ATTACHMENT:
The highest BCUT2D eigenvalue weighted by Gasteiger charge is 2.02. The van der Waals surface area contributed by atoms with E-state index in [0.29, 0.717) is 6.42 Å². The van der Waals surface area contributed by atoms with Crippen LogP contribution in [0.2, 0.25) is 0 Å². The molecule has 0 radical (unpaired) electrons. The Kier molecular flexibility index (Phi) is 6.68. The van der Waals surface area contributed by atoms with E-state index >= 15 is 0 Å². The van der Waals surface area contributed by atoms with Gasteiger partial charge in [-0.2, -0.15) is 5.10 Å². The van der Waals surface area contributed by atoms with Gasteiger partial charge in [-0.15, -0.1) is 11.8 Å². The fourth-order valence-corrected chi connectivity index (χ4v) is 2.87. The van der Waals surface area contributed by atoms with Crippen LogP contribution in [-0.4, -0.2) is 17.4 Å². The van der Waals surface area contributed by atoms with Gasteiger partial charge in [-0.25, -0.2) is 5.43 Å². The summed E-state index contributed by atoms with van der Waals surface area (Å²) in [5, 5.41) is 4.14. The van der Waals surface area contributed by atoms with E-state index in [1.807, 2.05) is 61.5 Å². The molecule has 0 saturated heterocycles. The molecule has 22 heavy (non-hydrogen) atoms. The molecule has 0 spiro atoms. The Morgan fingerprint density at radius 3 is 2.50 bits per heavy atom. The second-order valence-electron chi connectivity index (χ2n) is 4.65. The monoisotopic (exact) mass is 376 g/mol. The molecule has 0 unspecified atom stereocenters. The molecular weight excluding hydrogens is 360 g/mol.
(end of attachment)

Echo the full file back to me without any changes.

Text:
The highest BCUT2D eigenvalue weighted by Gasteiger charge is 2.02. The van der Waals surface area contributed by atoms with E-state index in [0.29, 0.717) is 6.42 Å². The van der Waals surface area contributed by atoms with Crippen LogP contribution in [0.2, 0.25) is 0 Å². The molecule has 0 radical (unpaired) electrons. The Kier molecular flexibility index (Phi) is 6.68. The van der Waals surface area contributed by atoms with E-state index >= 15 is 0 Å². The van der Waals surface area contributed by atoms with Gasteiger partial charge in [-0.2, -0.15) is 5.10 Å². The van der Waals surface area contributed by atoms with Gasteiger partial charge in [-0.15, -0.1) is 11.8 Å². The fourth-order valence-corrected chi connectivity index (χ4v) is 2.87. The van der Waals surface area contributed by atoms with Crippen LogP contribution in [-0.4, -0.2) is 17.4 Å². The van der Waals surface area contributed by atoms with Gasteiger partial charge in [-0.25, -0.2) is 5.43 Å². The summed E-state index contributed by atoms with van der Waals surface area (Å²) in [5, 5.41) is 4.14. The van der Waals surface area contributed by atoms with E-state index in [1.807, 2.05) is 61.5 Å². The molecule has 0 saturated heterocycles. The molecule has 22 heavy (non-hydrogen) atoms. The molecule has 0 spiro atoms. The Morgan fingerprint density at radius 3 is 2.50 bits per heavy atom. The second-order valence-electron chi connectivity index (χ2n) is 4.65. The monoisotopic (exact) mass is 376 g/mol. The molecule has 0 unspecified atom stereocenters. The molecular weight excluding hydrogens is 360 g/mol.